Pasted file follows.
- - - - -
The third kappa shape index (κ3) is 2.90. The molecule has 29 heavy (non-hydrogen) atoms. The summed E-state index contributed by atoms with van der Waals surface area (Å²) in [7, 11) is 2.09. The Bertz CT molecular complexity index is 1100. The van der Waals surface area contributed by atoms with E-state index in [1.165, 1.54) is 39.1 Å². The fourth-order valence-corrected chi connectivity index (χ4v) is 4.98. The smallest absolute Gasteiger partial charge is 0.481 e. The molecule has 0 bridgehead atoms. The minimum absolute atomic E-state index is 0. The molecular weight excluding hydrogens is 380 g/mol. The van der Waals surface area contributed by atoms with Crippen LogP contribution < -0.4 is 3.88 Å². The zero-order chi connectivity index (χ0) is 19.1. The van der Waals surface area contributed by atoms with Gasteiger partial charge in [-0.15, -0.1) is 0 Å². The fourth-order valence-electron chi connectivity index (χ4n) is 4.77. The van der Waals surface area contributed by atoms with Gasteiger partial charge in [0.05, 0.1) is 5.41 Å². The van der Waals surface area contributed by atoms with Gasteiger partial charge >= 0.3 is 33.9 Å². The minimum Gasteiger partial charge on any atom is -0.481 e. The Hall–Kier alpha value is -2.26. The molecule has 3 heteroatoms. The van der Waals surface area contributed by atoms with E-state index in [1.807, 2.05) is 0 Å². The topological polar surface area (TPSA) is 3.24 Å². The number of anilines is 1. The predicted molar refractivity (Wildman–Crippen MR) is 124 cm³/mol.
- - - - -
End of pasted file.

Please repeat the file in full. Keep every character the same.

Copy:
The third kappa shape index (κ3) is 2.90. The molecule has 29 heavy (non-hydrogen) atoms. The summed E-state index contributed by atoms with van der Waals surface area (Å²) in [7, 11) is 2.09. The Bertz CT molecular complexity index is 1100. The van der Waals surface area contributed by atoms with E-state index in [1.165, 1.54) is 39.1 Å². The fourth-order valence-corrected chi connectivity index (χ4v) is 4.98. The smallest absolute Gasteiger partial charge is 0.481 e. The molecule has 0 bridgehead atoms. The minimum absolute atomic E-state index is 0. The molecular weight excluding hydrogens is 380 g/mol. The van der Waals surface area contributed by atoms with Crippen LogP contribution < -0.4 is 3.88 Å². The zero-order chi connectivity index (χ0) is 19.1. The van der Waals surface area contributed by atoms with Gasteiger partial charge in [-0.15, -0.1) is 0 Å². The fourth-order valence-electron chi connectivity index (χ4n) is 4.77. The van der Waals surface area contributed by atoms with Gasteiger partial charge in [0.05, 0.1) is 5.41 Å². The van der Waals surface area contributed by atoms with Gasteiger partial charge >= 0.3 is 33.9 Å². The minimum Gasteiger partial charge on any atom is -0.481 e. The Hall–Kier alpha value is -2.26. The molecule has 3 heteroatoms. The van der Waals surface area contributed by atoms with E-state index in [1.807, 2.05) is 0 Å². The topological polar surface area (TPSA) is 3.24 Å². The number of anilines is 1. The predicted molar refractivity (Wildman–Crippen MR) is 124 cm³/mol.